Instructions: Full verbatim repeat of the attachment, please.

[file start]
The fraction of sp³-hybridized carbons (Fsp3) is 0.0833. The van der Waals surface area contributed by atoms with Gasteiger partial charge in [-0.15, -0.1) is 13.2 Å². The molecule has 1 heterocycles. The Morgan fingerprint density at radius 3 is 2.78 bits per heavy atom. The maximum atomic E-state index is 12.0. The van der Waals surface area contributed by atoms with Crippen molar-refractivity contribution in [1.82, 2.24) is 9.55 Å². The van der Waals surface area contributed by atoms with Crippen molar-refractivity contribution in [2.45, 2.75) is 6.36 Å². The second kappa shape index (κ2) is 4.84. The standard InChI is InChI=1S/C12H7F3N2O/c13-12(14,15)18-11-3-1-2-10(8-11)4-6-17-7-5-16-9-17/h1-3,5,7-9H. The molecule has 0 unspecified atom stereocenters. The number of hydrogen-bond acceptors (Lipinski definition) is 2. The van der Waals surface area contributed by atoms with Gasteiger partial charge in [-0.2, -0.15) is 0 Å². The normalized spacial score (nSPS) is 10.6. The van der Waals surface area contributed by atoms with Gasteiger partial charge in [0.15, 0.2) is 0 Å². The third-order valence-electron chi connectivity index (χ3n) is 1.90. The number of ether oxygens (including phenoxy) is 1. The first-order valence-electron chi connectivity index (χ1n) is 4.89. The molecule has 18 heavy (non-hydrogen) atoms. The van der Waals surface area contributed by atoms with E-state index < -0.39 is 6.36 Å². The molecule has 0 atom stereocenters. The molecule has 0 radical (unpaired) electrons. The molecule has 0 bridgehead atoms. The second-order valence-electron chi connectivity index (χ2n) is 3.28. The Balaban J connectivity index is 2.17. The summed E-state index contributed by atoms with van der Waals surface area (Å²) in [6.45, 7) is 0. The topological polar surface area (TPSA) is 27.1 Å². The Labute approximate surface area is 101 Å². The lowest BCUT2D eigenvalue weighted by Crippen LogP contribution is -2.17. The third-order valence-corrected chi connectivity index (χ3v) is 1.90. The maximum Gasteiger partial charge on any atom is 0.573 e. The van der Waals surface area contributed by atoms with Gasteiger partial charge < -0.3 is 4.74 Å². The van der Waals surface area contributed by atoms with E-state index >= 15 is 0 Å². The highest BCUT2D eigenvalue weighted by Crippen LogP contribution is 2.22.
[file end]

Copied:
The fraction of sp³-hybridized carbons (Fsp3) is 0.0833. The van der Waals surface area contributed by atoms with Gasteiger partial charge in [-0.15, -0.1) is 13.2 Å². The molecule has 1 heterocycles. The Morgan fingerprint density at radius 3 is 2.78 bits per heavy atom. The maximum atomic E-state index is 12.0. The van der Waals surface area contributed by atoms with Crippen molar-refractivity contribution in [1.82, 2.24) is 9.55 Å². The van der Waals surface area contributed by atoms with Crippen molar-refractivity contribution in [2.45, 2.75) is 6.36 Å². The second kappa shape index (κ2) is 4.84. The standard InChI is InChI=1S/C12H7F3N2O/c13-12(14,15)18-11-3-1-2-10(8-11)4-6-17-7-5-16-9-17/h1-3,5,7-9H. The molecule has 0 unspecified atom stereocenters. The number of hydrogen-bond acceptors (Lipinski definition) is 2. The van der Waals surface area contributed by atoms with Gasteiger partial charge in [-0.2, -0.15) is 0 Å². The normalized spacial score (nSPS) is 10.6. The van der Waals surface area contributed by atoms with Gasteiger partial charge in [0.15, 0.2) is 0 Å². The third-order valence-electron chi connectivity index (χ3n) is 1.90. The number of ether oxygens (including phenoxy) is 1. The first-order valence-electron chi connectivity index (χ1n) is 4.89. The molecule has 18 heavy (non-hydrogen) atoms. The van der Waals surface area contributed by atoms with E-state index < -0.39 is 6.36 Å². The molecule has 0 atom stereocenters. The molecule has 0 radical (unpaired) electrons. The molecule has 0 bridgehead atoms. The second-order valence-electron chi connectivity index (χ2n) is 3.28. The Balaban J connectivity index is 2.17. The summed E-state index contributed by atoms with van der Waals surface area (Å²) in [6.45, 7) is 0. The topological polar surface area (TPSA) is 27.1 Å². The Labute approximate surface area is 101 Å². The lowest BCUT2D eigenvalue weighted by Crippen LogP contribution is -2.17. The third-order valence-corrected chi connectivity index (χ3v) is 1.90. The maximum Gasteiger partial charge on any atom is 0.573 e. The van der Waals surface area contributed by atoms with Gasteiger partial charge < -0.3 is 4.74 Å². The van der Waals surface area contributed by atoms with E-state index >= 15 is 0 Å². The highest BCUT2D eigenvalue weighted by Crippen LogP contribution is 2.22.